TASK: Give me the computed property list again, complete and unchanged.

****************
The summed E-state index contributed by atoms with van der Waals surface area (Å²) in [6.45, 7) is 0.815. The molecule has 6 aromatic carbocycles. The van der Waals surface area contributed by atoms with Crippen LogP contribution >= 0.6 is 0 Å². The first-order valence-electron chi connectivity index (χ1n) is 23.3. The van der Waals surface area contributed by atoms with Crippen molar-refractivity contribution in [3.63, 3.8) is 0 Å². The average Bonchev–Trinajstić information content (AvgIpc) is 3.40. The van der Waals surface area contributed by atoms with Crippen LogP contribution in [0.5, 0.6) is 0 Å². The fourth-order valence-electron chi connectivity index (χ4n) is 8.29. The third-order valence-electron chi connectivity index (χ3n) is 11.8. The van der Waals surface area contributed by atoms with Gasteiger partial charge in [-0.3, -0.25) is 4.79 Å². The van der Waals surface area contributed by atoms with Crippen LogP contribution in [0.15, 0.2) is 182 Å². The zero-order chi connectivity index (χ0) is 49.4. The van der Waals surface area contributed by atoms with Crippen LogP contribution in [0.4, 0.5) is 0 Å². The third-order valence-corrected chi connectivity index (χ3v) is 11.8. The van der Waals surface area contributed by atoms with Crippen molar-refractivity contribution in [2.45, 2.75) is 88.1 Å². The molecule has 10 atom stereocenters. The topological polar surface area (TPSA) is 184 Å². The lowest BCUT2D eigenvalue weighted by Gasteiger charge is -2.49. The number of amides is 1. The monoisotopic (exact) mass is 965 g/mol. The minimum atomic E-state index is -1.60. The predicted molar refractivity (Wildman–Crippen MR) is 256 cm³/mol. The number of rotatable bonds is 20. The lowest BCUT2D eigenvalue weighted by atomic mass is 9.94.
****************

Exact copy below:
The summed E-state index contributed by atoms with van der Waals surface area (Å²) in [6.45, 7) is 0.815. The molecule has 6 aromatic carbocycles. The van der Waals surface area contributed by atoms with Crippen LogP contribution >= 0.6 is 0 Å². The first-order valence-electron chi connectivity index (χ1n) is 23.3. The van der Waals surface area contributed by atoms with Crippen molar-refractivity contribution in [3.63, 3.8) is 0 Å². The average Bonchev–Trinajstić information content (AvgIpc) is 3.40. The van der Waals surface area contributed by atoms with Crippen LogP contribution in [0.5, 0.6) is 0 Å². The fourth-order valence-electron chi connectivity index (χ4n) is 8.29. The third-order valence-electron chi connectivity index (χ3n) is 11.8. The van der Waals surface area contributed by atoms with Gasteiger partial charge in [-0.3, -0.25) is 4.79 Å². The van der Waals surface area contributed by atoms with Crippen LogP contribution in [0.15, 0.2) is 182 Å². The zero-order chi connectivity index (χ0) is 49.4. The van der Waals surface area contributed by atoms with Crippen LogP contribution in [0.4, 0.5) is 0 Å². The third-order valence-corrected chi connectivity index (χ3v) is 11.8. The van der Waals surface area contributed by atoms with Crippen molar-refractivity contribution in [2.45, 2.75) is 88.1 Å². The molecule has 10 atom stereocenters. The topological polar surface area (TPSA) is 184 Å². The lowest BCUT2D eigenvalue weighted by Gasteiger charge is -2.49. The number of amides is 1. The monoisotopic (exact) mass is 965 g/mol. The minimum atomic E-state index is -1.60. The predicted molar refractivity (Wildman–Crippen MR) is 256 cm³/mol. The number of rotatable bonds is 20. The lowest BCUT2D eigenvalue weighted by atomic mass is 9.94.